Senator Amy Klobuchar of Minnesota unveiled a plan Thursday to spend a trillion dollars in federal funds to upgrade the country’s infrastructure, the first policy announcement of her campaign for the Democratic nomination for president.
The proposal would use a combination of federal dollars, tax subsidies and loan guarantees for state and local governments to upgrade not only crumbling roads, highways and bridges, but also schools, airports, water systems, internet access, public transit and energy systems.
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In a statement, Ms. Klobuchar’s campaign said the infrastructure plan would be her top budget priority as president, with the goal of turning it into reality in her first year in office through a combination of legislation and executive actions.
On the campaign trail, Ms. Klobuchar has presented herself to voters as a seasoned pragmatist who could bridge political divides to get policies passed in Washington.
She has pointed to her experience assembling a bipartisan coalition to quickly rebuild the Interstate 35 W bridge in Minneapolis after it collapsed in 2007, killing 13 people and injuring dozens. Working with then-Senator Norm Coleman, a Republican, Ms. Klobuchar secured more than $250 million in emergency funding within days.
“We got that thing rebuilt in 13 months,” she told voters at a town hall event in Rye, N.H., on Saturday. “I believe as president you use those skills. I know where those rural senators are, I know exactly what we need to build that coalition, and you get a trillion-dollar infrastructure plan through the U.S. Senate.”
Beyond $650 billion in direct federal spending, Ms. Klobuchar’s plan would create an independent federal infrastructure bank and reinstate Build America Bonds, an Obama administration program that provided state and local governments with a 35 percent subsidy to offset borrowing costs. It would also create two bond programs that would aim to expand clean energy tax incentives and spur private sector investment.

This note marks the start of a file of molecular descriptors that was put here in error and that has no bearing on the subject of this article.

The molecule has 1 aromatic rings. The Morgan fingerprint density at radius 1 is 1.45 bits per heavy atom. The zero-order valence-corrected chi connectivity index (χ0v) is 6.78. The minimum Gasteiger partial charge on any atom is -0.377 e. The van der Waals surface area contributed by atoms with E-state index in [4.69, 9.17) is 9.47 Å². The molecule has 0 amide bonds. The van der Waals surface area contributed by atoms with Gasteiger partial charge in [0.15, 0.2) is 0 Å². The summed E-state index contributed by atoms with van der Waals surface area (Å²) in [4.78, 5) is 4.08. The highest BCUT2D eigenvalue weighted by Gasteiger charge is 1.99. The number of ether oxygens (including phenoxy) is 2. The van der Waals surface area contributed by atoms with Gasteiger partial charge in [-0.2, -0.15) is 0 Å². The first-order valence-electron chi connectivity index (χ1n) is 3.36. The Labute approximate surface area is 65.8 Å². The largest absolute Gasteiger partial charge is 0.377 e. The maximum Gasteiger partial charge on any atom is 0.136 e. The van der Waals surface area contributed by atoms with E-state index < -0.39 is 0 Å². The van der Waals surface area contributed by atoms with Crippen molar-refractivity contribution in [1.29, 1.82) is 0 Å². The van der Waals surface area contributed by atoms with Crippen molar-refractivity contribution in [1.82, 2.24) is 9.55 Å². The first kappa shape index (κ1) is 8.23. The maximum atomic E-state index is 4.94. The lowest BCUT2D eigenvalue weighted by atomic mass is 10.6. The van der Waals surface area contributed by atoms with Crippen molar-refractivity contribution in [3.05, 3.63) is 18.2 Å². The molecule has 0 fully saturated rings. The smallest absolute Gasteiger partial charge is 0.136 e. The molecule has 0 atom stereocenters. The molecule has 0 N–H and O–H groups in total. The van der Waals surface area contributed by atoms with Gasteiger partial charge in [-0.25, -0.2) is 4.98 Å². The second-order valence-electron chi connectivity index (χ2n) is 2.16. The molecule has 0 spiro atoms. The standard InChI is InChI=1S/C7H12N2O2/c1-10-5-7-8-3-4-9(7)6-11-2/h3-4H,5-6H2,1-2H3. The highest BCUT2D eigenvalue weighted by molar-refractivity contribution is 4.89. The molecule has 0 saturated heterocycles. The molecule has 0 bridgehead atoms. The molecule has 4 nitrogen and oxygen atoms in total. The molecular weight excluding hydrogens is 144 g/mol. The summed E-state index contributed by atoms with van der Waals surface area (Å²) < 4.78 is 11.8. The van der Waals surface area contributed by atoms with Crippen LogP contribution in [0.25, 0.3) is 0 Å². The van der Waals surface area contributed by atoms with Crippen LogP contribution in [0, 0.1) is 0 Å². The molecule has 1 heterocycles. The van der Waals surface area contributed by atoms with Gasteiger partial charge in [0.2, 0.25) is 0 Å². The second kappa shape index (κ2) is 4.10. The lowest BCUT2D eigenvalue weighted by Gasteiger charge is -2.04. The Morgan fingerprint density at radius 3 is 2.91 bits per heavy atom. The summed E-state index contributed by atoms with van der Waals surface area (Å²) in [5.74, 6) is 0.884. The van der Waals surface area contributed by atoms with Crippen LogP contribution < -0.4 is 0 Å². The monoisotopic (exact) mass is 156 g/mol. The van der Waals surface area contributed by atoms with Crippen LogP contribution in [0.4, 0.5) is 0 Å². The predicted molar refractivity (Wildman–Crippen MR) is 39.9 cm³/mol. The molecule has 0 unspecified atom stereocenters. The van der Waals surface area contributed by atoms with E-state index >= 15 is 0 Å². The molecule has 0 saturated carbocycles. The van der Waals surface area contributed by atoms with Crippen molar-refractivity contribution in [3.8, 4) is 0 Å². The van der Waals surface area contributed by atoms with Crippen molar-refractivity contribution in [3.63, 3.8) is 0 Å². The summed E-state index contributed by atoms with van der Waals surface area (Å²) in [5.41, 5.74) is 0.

The increased infrastructure spending would be offset by raising the corporate tax rate to 25 percent, the campaign said, establishing new fees on large banks and increasing the penalties on companies that move jobs overseas.
Ms. Klobuchar is the first candidate in the 2020 race to release an infrastructure proposal, though others have unveiled policies for increasing taxes on the ultra-wealthy, breaking up the country’s largest technology companies, creating subsidies for newborns and raising teacher pay.
While Ms. Klobuchar advocates a bigger role for government, she doesn’t go as far as some of her rivals. She has described the expansive climate change initiative known as the Green New Deal as “aspirations,” and she has questioned the feasibility of proposals for free college and “Medicare for all.”
Aides to Ms. Klobuchar say there is bipartisan agreement around fixing the country’s infrastructure. As a candidate, President Trump proposed spending $1 trillion to address it, and last year his administration presented a $1.5 trillion proposal, including $200 billion in federal money. That plan, which contained few details or specifics on how the funding would work, received a lukewarm reception from Congress and the country’s governors.
“His plan is a mirage,” Ms. Klobuchar’s campaign said in a statement. “Amy has a concrete, common-sense proposal that will invest in our future and make sure our country’s infrastructure is second to none.”